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UNIDENTIFIED MALE: Do you believe roy Moore over the women?
REP. MO BROOKS, (R) ALABAMA: I believe that the Democrats will do great damage to our country.
UNIDENTIFIED MALE: So you still believe Roy Moore?
BROOKS: I believe that the Democrats will do great damage to our country on a myriad of issues.
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HAYES: Well, it`s been a few months now and it looks like Mo Brooks is back to his good old hot takes. In fact today he issued a literal hot take as in a take about heat. That`s Thing Two in 60 seconds.
HAYES: Republican Congressman Mo Brooks of Alabama is a well known climate change skeptic, but he took it to a whole new level in a hearing of the science, space, and technology committee yesterday.
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BROOKS: What about the white cliffs can of Dover, California where you have the waves crashing against the shorelines and time and time again you`re having the cliffs crash into the sea. All of that displaces water which forces it to rise, does it not?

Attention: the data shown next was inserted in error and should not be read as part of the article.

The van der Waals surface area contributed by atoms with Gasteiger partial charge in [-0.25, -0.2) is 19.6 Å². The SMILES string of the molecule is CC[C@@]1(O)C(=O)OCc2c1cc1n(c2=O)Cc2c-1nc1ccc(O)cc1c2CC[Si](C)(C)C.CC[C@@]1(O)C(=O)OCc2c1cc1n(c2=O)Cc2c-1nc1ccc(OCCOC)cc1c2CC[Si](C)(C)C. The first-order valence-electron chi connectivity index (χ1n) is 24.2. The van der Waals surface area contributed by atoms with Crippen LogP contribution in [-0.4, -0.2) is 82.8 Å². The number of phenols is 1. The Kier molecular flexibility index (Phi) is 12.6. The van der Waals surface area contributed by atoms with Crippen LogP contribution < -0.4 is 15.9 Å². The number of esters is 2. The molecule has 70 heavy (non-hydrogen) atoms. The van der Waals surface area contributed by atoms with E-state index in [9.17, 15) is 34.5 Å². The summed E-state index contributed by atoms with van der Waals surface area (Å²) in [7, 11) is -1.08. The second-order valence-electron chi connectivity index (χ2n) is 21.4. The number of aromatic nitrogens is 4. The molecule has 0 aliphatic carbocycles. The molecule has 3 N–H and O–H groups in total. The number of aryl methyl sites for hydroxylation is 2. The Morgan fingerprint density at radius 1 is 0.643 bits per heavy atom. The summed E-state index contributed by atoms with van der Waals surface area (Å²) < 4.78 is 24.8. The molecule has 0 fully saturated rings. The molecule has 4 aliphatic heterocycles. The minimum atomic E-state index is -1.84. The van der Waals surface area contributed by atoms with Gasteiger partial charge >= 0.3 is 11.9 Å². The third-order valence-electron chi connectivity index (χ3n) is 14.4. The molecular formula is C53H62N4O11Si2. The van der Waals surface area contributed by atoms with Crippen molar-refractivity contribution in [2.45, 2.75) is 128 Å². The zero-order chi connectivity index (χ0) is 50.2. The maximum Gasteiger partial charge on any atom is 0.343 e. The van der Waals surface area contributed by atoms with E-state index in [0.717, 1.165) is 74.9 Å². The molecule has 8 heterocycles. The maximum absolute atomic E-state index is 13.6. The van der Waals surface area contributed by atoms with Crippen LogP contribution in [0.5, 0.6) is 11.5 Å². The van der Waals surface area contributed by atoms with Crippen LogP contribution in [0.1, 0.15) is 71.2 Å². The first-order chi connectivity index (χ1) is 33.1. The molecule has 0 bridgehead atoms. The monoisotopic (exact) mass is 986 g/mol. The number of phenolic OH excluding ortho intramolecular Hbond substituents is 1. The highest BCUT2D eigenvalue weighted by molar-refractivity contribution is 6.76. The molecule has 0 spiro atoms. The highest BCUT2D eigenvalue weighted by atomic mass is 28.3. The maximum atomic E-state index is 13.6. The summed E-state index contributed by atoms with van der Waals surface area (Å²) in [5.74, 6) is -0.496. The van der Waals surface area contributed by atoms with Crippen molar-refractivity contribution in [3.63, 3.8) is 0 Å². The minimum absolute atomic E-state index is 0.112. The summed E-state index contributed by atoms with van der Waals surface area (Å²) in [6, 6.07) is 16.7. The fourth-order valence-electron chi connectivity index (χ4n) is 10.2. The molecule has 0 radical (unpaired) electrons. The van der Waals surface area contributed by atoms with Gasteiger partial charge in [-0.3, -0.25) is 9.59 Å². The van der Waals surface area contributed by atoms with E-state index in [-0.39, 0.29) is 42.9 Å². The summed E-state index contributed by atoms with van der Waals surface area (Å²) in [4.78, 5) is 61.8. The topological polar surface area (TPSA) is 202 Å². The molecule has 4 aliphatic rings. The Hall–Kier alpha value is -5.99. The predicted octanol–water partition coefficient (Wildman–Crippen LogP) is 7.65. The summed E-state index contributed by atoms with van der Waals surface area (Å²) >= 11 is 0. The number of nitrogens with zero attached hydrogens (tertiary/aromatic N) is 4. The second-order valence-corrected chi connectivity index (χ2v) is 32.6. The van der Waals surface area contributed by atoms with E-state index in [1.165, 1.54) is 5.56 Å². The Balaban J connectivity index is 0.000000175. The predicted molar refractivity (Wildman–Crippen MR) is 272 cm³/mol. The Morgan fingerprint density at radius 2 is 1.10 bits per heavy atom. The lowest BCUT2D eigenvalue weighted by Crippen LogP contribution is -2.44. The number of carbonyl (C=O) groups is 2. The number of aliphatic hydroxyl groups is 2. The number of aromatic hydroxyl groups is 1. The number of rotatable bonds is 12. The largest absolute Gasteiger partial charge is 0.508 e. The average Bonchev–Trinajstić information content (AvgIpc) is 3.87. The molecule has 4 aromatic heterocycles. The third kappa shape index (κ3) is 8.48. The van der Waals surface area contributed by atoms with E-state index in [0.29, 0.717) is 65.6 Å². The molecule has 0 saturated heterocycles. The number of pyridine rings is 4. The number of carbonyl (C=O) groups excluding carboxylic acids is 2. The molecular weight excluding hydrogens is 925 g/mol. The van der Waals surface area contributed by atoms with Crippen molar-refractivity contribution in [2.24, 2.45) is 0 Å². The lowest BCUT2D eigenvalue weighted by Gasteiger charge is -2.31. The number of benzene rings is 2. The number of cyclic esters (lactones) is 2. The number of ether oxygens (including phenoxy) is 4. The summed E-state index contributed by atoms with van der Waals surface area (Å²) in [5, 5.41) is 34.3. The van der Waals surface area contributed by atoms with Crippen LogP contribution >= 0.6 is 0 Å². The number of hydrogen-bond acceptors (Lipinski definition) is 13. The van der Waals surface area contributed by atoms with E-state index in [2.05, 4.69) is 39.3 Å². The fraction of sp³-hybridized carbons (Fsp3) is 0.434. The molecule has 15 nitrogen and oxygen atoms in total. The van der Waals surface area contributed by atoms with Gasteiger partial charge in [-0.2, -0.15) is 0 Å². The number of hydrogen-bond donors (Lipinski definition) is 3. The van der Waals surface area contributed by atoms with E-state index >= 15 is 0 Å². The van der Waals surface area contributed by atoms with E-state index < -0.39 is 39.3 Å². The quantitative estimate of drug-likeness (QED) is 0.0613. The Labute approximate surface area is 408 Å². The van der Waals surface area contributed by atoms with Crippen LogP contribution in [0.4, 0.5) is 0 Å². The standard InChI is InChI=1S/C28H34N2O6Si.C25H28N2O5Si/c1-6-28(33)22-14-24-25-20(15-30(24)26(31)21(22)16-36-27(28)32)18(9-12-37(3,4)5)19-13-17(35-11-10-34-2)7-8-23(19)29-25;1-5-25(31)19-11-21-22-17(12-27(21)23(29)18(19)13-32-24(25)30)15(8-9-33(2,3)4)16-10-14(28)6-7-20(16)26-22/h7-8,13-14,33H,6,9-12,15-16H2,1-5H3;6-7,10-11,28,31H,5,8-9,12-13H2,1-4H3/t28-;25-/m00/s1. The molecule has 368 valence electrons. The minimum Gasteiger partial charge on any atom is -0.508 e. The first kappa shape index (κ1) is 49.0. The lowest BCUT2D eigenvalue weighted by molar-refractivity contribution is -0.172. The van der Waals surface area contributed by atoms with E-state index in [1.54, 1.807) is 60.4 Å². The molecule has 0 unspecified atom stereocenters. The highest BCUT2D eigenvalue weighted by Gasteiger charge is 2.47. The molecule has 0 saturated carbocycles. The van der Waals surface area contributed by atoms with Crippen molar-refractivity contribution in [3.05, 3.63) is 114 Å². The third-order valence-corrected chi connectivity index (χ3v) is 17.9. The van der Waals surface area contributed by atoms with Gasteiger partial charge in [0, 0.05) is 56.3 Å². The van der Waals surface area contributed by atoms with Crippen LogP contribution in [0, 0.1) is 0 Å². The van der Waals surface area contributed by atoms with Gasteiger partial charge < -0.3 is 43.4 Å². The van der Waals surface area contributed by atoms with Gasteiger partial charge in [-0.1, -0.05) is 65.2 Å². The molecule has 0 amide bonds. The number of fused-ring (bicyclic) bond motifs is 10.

DR. PHILIP DUFFY, PRESIDENT, JACKSON HOLE RESEARCH CENTER: I`m pretty sure on human time scales those are miniscule effects.
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HAYES: Yep, that was a U.S. congressman on the science committee arguing to a respected scientist sea levels are rising because a lot of rocks are falling in the water. But Mo Brooks wasn`t done yet.
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BROOKS: Would it surprise you to know that as global temperatures rise assuming for the moment that they do, that that actually increases the amount of ice that is collected on Antarctica?
DUFFY: That`s not true, sir. We have satellite records clearly documenting a shrinkage of Antarctic the ice sheet and acceleration of that shrinkage.
BROOKS: I`m sorry. But I don`t know where you`re getting your information, but the scientific data I have seen.
DUFFY: I have national snow and ice data center, International Aeronautics and Space Administration.
BROOKS: Well, I`ve got a NASA base in my district, and apparently they`re telling you one thing and me a different thing.